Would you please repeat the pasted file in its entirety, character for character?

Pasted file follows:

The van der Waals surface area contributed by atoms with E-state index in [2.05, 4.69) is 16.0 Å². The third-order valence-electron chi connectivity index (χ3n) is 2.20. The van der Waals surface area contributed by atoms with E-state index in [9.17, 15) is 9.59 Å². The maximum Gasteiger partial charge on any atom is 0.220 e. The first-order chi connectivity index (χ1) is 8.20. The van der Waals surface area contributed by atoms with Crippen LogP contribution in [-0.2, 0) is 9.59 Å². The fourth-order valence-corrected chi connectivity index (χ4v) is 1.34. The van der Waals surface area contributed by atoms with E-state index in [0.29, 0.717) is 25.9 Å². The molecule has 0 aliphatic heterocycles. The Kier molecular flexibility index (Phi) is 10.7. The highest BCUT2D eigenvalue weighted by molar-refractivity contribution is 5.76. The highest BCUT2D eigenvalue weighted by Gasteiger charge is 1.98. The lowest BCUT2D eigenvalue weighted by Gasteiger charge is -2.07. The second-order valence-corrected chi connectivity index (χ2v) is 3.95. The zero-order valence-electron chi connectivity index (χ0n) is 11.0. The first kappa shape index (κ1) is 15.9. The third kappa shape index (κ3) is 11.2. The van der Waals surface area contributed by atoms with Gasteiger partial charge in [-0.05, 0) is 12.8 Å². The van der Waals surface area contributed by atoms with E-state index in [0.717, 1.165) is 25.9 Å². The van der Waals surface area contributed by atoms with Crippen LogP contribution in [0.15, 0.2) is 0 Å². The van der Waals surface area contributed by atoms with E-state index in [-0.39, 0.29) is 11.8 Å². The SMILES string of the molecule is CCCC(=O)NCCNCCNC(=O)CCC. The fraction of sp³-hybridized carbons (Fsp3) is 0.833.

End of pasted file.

The van der Waals surface area contributed by atoms with E-state index in [2.05, 4.69) is 16.0 Å². The third-order valence-electron chi connectivity index (χ3n) is 2.20. The van der Waals surface area contributed by atoms with E-state index in [9.17, 15) is 9.59 Å². The maximum Gasteiger partial charge on any atom is 0.220 e. The first-order chi connectivity index (χ1) is 8.20. The van der Waals surface area contributed by atoms with Crippen LogP contribution in [-0.2, 0) is 9.59 Å². The fourth-order valence-corrected chi connectivity index (χ4v) is 1.34. The van der Waals surface area contributed by atoms with E-state index in [0.29, 0.717) is 25.9 Å². The molecule has 0 aliphatic heterocycles. The Kier molecular flexibility index (Phi) is 10.7. The highest BCUT2D eigenvalue weighted by molar-refractivity contribution is 5.76. The highest BCUT2D eigenvalue weighted by Gasteiger charge is 1.98. The lowest BCUT2D eigenvalue weighted by Gasteiger charge is -2.07. The second-order valence-corrected chi connectivity index (χ2v) is 3.95. The zero-order valence-electron chi connectivity index (χ0n) is 11.0. The first kappa shape index (κ1) is 15.9. The third kappa shape index (κ3) is 11.2. The van der Waals surface area contributed by atoms with Gasteiger partial charge in [-0.05, 0) is 12.8 Å². The van der Waals surface area contributed by atoms with E-state index in [0.717, 1.165) is 25.9 Å². The van der Waals surface area contributed by atoms with Crippen LogP contribution in [0.15, 0.2) is 0 Å². The van der Waals surface area contributed by atoms with E-state index in [-0.39, 0.29) is 11.8 Å². The SMILES string of the molecule is CCCC(=O)NCCNCCNC(=O)CCC. The fraction of sp³-hybridized carbons (Fsp3) is 0.833.